6/26/2016 0 comments

Eau Claire River (Eau Claire)

Lake Altoona Dam to Hobbs Landing
☆ ☆ ☆ ☆ ☆

A surprisingly scenic stretch with great wildlife and geology surrounded by an urban environment, catch the Eau Claire at a high water level and awesome 2’-tall standing waves form for what may well be the most perfect after-work (or happy hour) paddle of all time.

Much gentler (but still fun) rapids follow downstream from the dam.

May 28, 2016

Class Difficulty:
Class I(II+)

~12' per mile first 1/2 mile. ~3 feet per mile thereafter (steeper in the rapids on the Eau Claire section).

Neilsville (Black River): ht/ft: 5.80 | cfs: 1700
Eau Claire (Chippewa River): ht/ft: 7.40 | cfs: 12,000
Gauge Note: There is no gauge for the Eau Claire River. The best proxy is the Black River in Neillsville. Bear in mind that the Black River is bigger and drains a much larger area. Referring to the gauge will give you a good idea at least of current levels, high or low. You should be able to visually gauge the river from any of the bridges downtown where there are rapids, Dewey Street in particular.

Recommended Levels:
Though we recommend this level, this was unusually high but the river can still be run at lower levels, too (though the rapids won’t be as fun). Do note that the Eau Claire does run quite shallow in summertime.

Lake Altoona Dam, Eau Claire, Wisconsin
Hobbs Landing off Menomonie Street/10th Avenue

Time: Put in at 4:30p. Out at 6:00p.
Total Time: 1h 30m
Miles Paddled: 5

Wildlife: Great blue herons, bald eagles, carp, muskrats and a snapping turtle.
Time worth driving to: 1 hour

Chalk this trip up to “the best laid plans of mice and men.” Originally, the idea was to have a 4-day holiday weekend up in the Eau Claire area. Fortunately or unfortunately, ongoing rain put the kibosh to that (that rain did however spike up all the water levels, which was awesome timing). My friends and I decided to wait until Saturday to drive up instead. Uncertain whether we’d even get a trip in that first day, we took a wait-and-see approach as for the skies were concerned. Much to our good luck, by mid-afternoon the clouds parted, and the sun was beaming (true, that window would close soon and we would receive a light drizzle by the time we were on the Chippewa, but that was nothing next to thunder, lightning, or a downpour – none of which happened I’m happy to say).

So, to keep the trip simple and neat (like any good cocktail) but still have time on the water, we selected the final clip of the Eau Claire River, since we were so close to it anyway, it’s a short trip, and the conditions for it were fan-freaking-tastic!

What we liked:
This trip rocked! Sure, some of it had to do with the weather working out, being on a new river (for us) in a cool little city, etc. But this really is a fun and beautiful trip, irrespective of our own circumstances. First, the rapids. This trip starts on a bang and never really whimpers (although there are plenty quietwater sections). If you’re a strong, confident paddler with adequate skills, you could plunge right into the frothy maw of the 3-4’ tall standing waves below the dam. Or you can catch the tail end of those rapids that will simply continue for at least 100 yards, a heluva fun way to begin a trip.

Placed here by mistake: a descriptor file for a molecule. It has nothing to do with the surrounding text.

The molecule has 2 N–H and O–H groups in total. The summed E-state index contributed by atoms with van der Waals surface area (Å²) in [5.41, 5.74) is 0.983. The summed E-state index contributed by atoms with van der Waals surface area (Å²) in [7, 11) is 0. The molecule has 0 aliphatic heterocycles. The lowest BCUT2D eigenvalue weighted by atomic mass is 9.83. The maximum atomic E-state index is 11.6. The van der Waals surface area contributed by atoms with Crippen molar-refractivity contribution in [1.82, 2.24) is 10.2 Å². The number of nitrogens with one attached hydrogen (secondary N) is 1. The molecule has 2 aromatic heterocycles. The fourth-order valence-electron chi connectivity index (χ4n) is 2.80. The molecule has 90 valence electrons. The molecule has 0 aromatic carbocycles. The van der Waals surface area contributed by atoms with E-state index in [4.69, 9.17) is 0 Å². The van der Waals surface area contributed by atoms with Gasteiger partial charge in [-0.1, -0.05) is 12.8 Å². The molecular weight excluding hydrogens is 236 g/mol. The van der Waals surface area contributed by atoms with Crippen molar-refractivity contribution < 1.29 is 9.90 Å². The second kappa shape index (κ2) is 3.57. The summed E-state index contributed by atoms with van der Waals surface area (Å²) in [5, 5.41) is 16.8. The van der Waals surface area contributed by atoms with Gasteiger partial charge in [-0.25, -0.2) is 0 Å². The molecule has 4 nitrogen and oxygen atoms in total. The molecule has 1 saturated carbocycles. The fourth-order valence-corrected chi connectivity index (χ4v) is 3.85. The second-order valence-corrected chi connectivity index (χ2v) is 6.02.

While you’ll want to pay attention to the rapids, the surrounding scenery is quite pretty as well. Both sides of the river are lined with modest rock outcrops, predominantly sandstone (the city of Eau Claire sits rather near the edge of the Driftless periphery).

You’ll be able to catch your breath and crack open a beverage by the huge and modern Highway 53 bridge (where also there’s an alternative access). While the swift current will subside – momentarily – the river scenery remains picturesque with tall banks lined with pines and birch, rock outcrops here and there, wildflowers, etc. That you’re surrounded by an urban center is totally counterintuitive.

This will change in another mile or so, as you enter Eau Claire proper. Buildings will replace the tall hills and trees, and you’ll pass under one bridge after another. It has a cool feeling entering the city. That and, watch out, the rapids kick it into high gear again beginning at the railroad bridge. Well, for most folks. The Eau Claire is hardly a whitewater river for true whitewater paddlers. But for light whitewater enthusiasts such as ourselves, the final mile or so of the Eau Claire River is just a jubilant blast, especially when the water is high.

For a couple hundred yards you’ll ride a baby bronco of 2’-tall standing waves one after another, up and down, sometimes splatting the water down with your bow, other times getting slapped by a wave. It’s nothing you’ll pee your pants over, but you'll have several laps of water instead (which is much preferable anyway). This section was just so much fun, and we all had grins and smiles from ear to ear. Not since the Pine River in Lincoln County have I had so much fun on a continuous run of standing wave rapids.

By the time you float down from Cloud 9 you’ll reach the confluence at the Chippewa River (turn left). The Chippewa is humongous by comparison (if you have the time and inclination, you could paddle upstream the big Chip for a mile to engage the rapids coming down from the Dells Pond dam – you can see them from the confluence. We didn’t do this, as our taste for rapids was plenty satiated anyway, it was late in the afternoon and who likes paddling upstream anyway?)

Now you’re truly in the belly of Eau Claire (the city). While the river is quite wide, the surroundings are still attractive and interesting. Rapids will continue, I’m happy to report. Some just piddly riffles, some honest-to-goodness Class I+ standing waves (again, at least in higher water conditions) – all just a couple extra sprinkles and topped cherries on this utterly delightful trip. There’s even a tiny feeder stream called Niagara Creek that comes into the Chippewa on river-left, falling over a small ledge. Together with another prominent sandstone bluff (also on the left), the mix or urban and natural setting is quite striking.

The takeout, unlike the put-in, is easy to find and access. Parking is plentiful and close to the water. It’s upstream of the attractive truss bridge, on the right along a great bike trail. Now that you’re in downtown Eau Claire, go do something fun! We cannot recommend strongly enough Stella Blues for incredible Cajun food and good beer.

Also, it should be pointed out that the Chippewa River Trail runs parallel the river for several miles and connects with a couple other trails. We didn’t avail ourselves of this, since we had two cars, but I’ve pedaled the trail in the past and it’s truly wonderful.

What we didn't like: